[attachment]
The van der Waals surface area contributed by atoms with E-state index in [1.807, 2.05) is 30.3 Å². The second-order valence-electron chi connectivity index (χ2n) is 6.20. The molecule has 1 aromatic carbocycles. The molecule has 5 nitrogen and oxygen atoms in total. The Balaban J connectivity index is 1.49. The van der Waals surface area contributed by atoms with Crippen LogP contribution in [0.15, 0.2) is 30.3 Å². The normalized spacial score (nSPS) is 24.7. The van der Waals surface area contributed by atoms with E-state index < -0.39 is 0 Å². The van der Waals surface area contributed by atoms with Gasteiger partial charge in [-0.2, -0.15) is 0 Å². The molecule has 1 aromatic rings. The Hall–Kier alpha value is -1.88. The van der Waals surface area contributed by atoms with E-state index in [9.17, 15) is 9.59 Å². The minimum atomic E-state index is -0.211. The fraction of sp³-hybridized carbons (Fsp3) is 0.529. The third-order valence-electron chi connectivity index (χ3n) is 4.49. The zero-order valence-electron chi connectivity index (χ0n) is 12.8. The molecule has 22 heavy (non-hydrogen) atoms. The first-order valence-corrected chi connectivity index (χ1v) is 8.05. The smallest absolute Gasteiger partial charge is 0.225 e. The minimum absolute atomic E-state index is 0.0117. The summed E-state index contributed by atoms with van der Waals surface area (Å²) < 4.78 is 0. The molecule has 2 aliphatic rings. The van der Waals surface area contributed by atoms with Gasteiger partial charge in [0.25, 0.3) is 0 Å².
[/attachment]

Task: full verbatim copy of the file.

The van der Waals surface area contributed by atoms with E-state index in [1.807, 2.05) is 30.3 Å². The second-order valence-electron chi connectivity index (χ2n) is 6.20. The molecule has 1 aromatic carbocycles. The molecule has 5 nitrogen and oxygen atoms in total. The Balaban J connectivity index is 1.49. The van der Waals surface area contributed by atoms with Crippen LogP contribution in [0.15, 0.2) is 30.3 Å². The normalized spacial score (nSPS) is 24.7. The van der Waals surface area contributed by atoms with E-state index < -0.39 is 0 Å². The van der Waals surface area contributed by atoms with Gasteiger partial charge in [-0.2, -0.15) is 0 Å². The molecule has 1 aromatic rings. The Hall–Kier alpha value is -1.88. The van der Waals surface area contributed by atoms with E-state index in [9.17, 15) is 9.59 Å². The minimum atomic E-state index is -0.211. The fraction of sp³-hybridized carbons (Fsp3) is 0.529. The third-order valence-electron chi connectivity index (χ3n) is 4.49. The zero-order valence-electron chi connectivity index (χ0n) is 12.8. The molecule has 22 heavy (non-hydrogen) atoms. The first-order valence-corrected chi connectivity index (χ1v) is 8.05. The smallest absolute Gasteiger partial charge is 0.225 e. The minimum absolute atomic E-state index is 0.0117. The summed E-state index contributed by atoms with van der Waals surface area (Å²) < 4.78 is 0. The molecule has 2 aliphatic rings. The van der Waals surface area contributed by atoms with Gasteiger partial charge in [0.25, 0.3) is 0 Å².